Are former NFL players, wives and widows being denied the Legacy Pension survivor benefits?

By Jeff Nixon
Sep. 12, 2017

I was recently contacted by Liz Nicholson-Sullivan, the wife of retired NFL player Gerry Sullivan. She wanted me to know about a situation that affected her husband’s attempt to name her as the beneficiary under the NFL Legacy benefit.

Before I discuss this issue in detail, I need to give everyone a little background information.

Gerry Sullivan played for the Cleveland Browns from 1974 to 1981 and is eligible for Pension benefits under the Bert Bell/Pete Rozelle NFL Pension Plan. He is also one of approximately 4,700 players who are eligible for the Legacy Benefit, a supplemental pension for pre-1993 players that was implemented on August 1, 2011 as part of the Collective Bargaining Agreement.

Gerry currently receives monthly NFL Disability payments and under the rules of the NFL Retirement Plan, if a player’s disability payments are higher than the combination of their Benefit Credit Pension and their Legacy Credit Pension payments, they will receive Disability payments. All NFL Disability payments cease when a former player dies, but then the survivor benefits are supposed to kick in under the Bert Bell/Pete Rozelle Pension Plan and the Legacy Pension Benefit.

The NFL Retirement Playbook Summary Plan Description clearly states that “Your Benefit Credit Pension and Legacy Credit Pension will be paid in the form of a Life Only Pension if you are single - and a Qualified Joint and Survivor Annuity if you are married, unless you choose an optional form of payment.”

For some reason, the NFL Player Benefits office told Gerry and his wife that, due to the fact that he was receiving NFL disability payments, he was not eligible for the Legacy Benefit and was not allowed to designate his wife as the beneficiary – in effect, denying her survivor payments.

After going back and forth with the folks at the NFL Player Benefits office and getting nowhere, Liz hired an attorney to deal with this situation. Here is an excerpt from the letter that her attorney, Patrick Spangler, sent to the Retirement Board:

"We have communicated with Nicole Idowu and LaShay Rose on several occasions, the most recent of which was February 24, 2017. Ms. Rose confirmed that Mr. Sullivan had not elected his Legacy Benefit and was not eligible to receive a Legacy Benefit, either in the past or now because his disability benefit is higher. Ms. Rose also stated that Mr. Sullivan could not elect a survivor benefit for his Legacy Benefit at the time he turned age 65 because he was not eligible for the Legacy Benefit. We requested the entire benefit file for Mr. Sullivan, which we recently received. There is no indication that Mr. Sullivan had previously elected his Legacy Benefit in 2011, which is consistent with our communications with the NFL Player Benefits Office. However, Mr. Sullivan remained eligible and should have been allowed to elect a form of benefit when he turned 65, at which point he was married to his current spouse. Although we understand that Mr. Sullivan is not eligible to receive additional pension benefits at this time by electing the Legacy Benefit (because his disability benefit is greater), he would like to make an election for his Legacy Benefit at this time which he is being precluded from doing in conflict with the Plan."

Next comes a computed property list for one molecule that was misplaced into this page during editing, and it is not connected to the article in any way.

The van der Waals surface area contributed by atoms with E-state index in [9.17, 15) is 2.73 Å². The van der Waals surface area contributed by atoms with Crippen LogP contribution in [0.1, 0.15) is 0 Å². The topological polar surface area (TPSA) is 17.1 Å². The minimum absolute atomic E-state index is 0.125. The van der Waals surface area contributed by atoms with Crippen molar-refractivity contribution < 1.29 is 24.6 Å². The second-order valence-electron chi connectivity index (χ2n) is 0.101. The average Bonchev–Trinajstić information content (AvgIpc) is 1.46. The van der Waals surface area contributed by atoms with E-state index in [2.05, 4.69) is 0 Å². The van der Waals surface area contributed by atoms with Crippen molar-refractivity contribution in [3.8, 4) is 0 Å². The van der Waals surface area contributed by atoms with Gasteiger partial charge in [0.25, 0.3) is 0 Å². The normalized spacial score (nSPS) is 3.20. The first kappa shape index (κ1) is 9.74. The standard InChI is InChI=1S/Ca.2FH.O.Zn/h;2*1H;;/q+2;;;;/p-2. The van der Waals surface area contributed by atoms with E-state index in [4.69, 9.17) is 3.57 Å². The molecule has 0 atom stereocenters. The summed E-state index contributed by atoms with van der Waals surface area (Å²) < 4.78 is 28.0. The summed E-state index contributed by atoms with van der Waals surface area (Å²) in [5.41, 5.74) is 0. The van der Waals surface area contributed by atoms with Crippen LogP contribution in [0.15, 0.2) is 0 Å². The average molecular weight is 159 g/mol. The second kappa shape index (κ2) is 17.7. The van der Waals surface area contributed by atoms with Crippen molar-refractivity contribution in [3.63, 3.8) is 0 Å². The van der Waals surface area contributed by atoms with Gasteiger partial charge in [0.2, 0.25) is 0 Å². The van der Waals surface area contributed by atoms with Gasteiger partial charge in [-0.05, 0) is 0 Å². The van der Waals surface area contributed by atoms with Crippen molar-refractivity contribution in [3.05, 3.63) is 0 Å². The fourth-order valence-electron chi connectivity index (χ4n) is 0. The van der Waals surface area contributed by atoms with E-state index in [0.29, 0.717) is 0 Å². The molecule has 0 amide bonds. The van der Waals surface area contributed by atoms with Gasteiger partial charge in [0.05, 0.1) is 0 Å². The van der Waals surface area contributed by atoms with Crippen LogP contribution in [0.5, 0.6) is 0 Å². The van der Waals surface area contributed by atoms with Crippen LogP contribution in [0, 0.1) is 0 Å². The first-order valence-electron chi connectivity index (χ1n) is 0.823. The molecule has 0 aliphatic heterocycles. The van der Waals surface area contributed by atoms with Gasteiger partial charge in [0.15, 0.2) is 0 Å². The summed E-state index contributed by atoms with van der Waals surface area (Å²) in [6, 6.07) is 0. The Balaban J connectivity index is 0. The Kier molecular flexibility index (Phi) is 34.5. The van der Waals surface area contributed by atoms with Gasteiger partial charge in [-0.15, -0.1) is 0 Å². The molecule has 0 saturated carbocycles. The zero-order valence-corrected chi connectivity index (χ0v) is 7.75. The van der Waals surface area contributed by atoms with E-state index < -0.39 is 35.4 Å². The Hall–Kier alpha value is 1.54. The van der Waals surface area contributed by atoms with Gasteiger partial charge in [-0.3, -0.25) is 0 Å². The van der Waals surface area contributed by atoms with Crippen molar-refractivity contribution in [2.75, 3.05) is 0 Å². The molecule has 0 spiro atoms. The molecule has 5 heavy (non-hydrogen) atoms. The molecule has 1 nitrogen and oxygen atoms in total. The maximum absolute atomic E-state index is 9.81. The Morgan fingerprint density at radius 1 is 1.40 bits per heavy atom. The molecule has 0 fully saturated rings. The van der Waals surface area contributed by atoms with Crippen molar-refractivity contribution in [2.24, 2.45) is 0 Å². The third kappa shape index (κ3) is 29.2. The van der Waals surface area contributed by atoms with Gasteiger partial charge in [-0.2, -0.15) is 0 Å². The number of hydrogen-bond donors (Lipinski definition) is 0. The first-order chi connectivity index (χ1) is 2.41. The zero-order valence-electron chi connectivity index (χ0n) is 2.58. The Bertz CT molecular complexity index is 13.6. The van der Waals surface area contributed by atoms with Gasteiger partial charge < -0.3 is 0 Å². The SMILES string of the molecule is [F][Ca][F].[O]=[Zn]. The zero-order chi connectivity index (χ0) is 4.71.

You can see Attorney Spangler's entire letter at this link: Letter to Retirement Board

Here is the response letter from the Groom Law Group (lawyers for the NFL Pension Plan) acknowledging Gerry’s right to designate his wife as the beneficiary of his Legacy Benefit: Groom Law Group Letter

This particular story had a happy ending. However, the fact remains; None of this should have happened in the first place.

The NFL Benefits Office is the “Front Gate” for former players inquiring about their benefits. The administrators and staff are supposed to be the experts. So, if former players and their wives are being told that they are not eligible for certain benefits, some will just give up and take no for an answer. Fortunately, Liz Sullivan was not one of them. She pursued this benefit on behalf of her husband (at considerable cost), but in the end, they succeeded in getting what was rightfully theirs.

It appears that this issue is only affecting players that were, or still are, receiving disability benefits and are also eligible for the Legacy benefit.

In light of the Groom Law Group’s ruling on Gerry Sullivan’s right to designate a beneficiary, two big questions need to be answered:

Have other former players, who received NFL disability, been denied the right to designate a beneficiary under the Legacy Benefit?

Have widows of former players, who were receiving disability, been denied the monthly survivor benefit payments under the Legacy Benefit?

I don’t know if any other former players, who are receiving NFL disability, have been denied the right to name a beneficiary, or if the widows of former players who were on NFL disability have been denied a survivor monthly payment. What I do know is that out of 4,700 former players who qualified for the Legacy benefit, it’s not unrealistic to assume that some of the players receiving disability were also being told by the NFL Player Benefits office that they were not eligible for the Legacy survivor benefits.